Natural gas production from shale enjoys widespread backing across the country, with more than three times as many supporting production as opposing, according to a new survey.
There is overwhelming support for reducing Britain's reliance on gas imports from overseas, the study found.
The findings, which give a boost to controversial proposals for commercial fracking, come from a survey by Populus of 4,000 adults, commissioned by UK Onshore Oil and Gas (UKOOG), the trade association representing the UK's onshore oil and gas industry.
The study found that 57% of people support the production of natural gas from shale in the UK, compared with 16% who oppose and 27% who are undecided.
More than two thirds (67%) agree that Britain needs to produce its own energy so it is not reliant on gas from other countries, compared with just 1% who disagree.
Nearly three fifths (59%) would be willing to see natural gas from shale production go ahead as long as it forms part of a mix that includes renewable energy sources, with only 12% disagreeing.
Ken Cronin, chief executive of UKOOG, said: "This survey shows that most people across the country think that shale gas should be developed. More than four out of five of us heat our homes with gas, and Britain's shale resource gives us the opportunity to become less dependent on foreign energy supplies, create tens of thousands of jobs and support our manufacturing industries.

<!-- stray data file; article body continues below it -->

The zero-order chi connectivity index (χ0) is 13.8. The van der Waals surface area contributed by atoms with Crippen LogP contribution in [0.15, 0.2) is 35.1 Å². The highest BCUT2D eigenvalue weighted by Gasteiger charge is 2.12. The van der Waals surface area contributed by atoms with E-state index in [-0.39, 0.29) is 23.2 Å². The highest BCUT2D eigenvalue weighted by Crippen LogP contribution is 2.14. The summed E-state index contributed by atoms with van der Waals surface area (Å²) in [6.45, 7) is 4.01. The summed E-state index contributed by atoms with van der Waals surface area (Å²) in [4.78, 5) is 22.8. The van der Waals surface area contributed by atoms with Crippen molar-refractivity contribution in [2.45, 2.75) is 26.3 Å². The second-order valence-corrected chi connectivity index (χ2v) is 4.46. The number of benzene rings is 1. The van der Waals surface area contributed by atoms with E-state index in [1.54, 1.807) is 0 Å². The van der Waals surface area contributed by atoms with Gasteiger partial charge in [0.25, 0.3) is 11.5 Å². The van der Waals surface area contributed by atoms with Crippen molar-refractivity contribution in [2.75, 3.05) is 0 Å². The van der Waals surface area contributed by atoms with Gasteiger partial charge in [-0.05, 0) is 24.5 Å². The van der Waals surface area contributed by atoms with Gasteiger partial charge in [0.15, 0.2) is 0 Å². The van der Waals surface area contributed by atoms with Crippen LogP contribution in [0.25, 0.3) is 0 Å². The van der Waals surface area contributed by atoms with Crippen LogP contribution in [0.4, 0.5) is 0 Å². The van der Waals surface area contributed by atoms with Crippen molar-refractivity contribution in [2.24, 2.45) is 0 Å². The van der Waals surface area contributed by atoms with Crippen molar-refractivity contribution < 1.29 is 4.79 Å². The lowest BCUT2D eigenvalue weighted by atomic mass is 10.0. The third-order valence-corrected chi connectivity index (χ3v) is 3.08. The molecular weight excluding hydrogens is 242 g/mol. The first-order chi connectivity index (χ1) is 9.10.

Populus interviewed 4,086 adults in Great Britain online between June 13 and 19.
'Smoke and mirrors'
A Greenpeace spokesman said: "Surely it's no coincidence that the only survey out there showing this level of public support for fracking has been commissioned by the industry lobby. All independent polls show less than half of Britain backs shale drilling.
"This is just more smoke and mirrors to hide the obvious fact that fracking remains a highly controversial industry, far less popular than clean and safe alternatives like wind and solar."
Green Party MP Caroline Lucas dismissed the poll result as "an absolute outlier" and said she believed some of the questions it asked were "quite dubious in the way they were phrased".
She also criticised the heavy redaction of a Government report into the potential impact of fracking on affected areas - including on house prices.
The official analysis - titled Shale Gas: Rural Economy Impacts - had several key sections obscured when it was published.
"This report would be comical if it wasn't so serious because there is just so much of it that has been blacked out," Ms Lucas told the BBC Radio 4 Today programme.
"If we are going to have a proper debate about energy futures in this country, we can't do that if the Government isn't being straight with the British public.
"The only conclusion you can draw from looking at this report is that the Government has something to hide and I think we need to know what it is."
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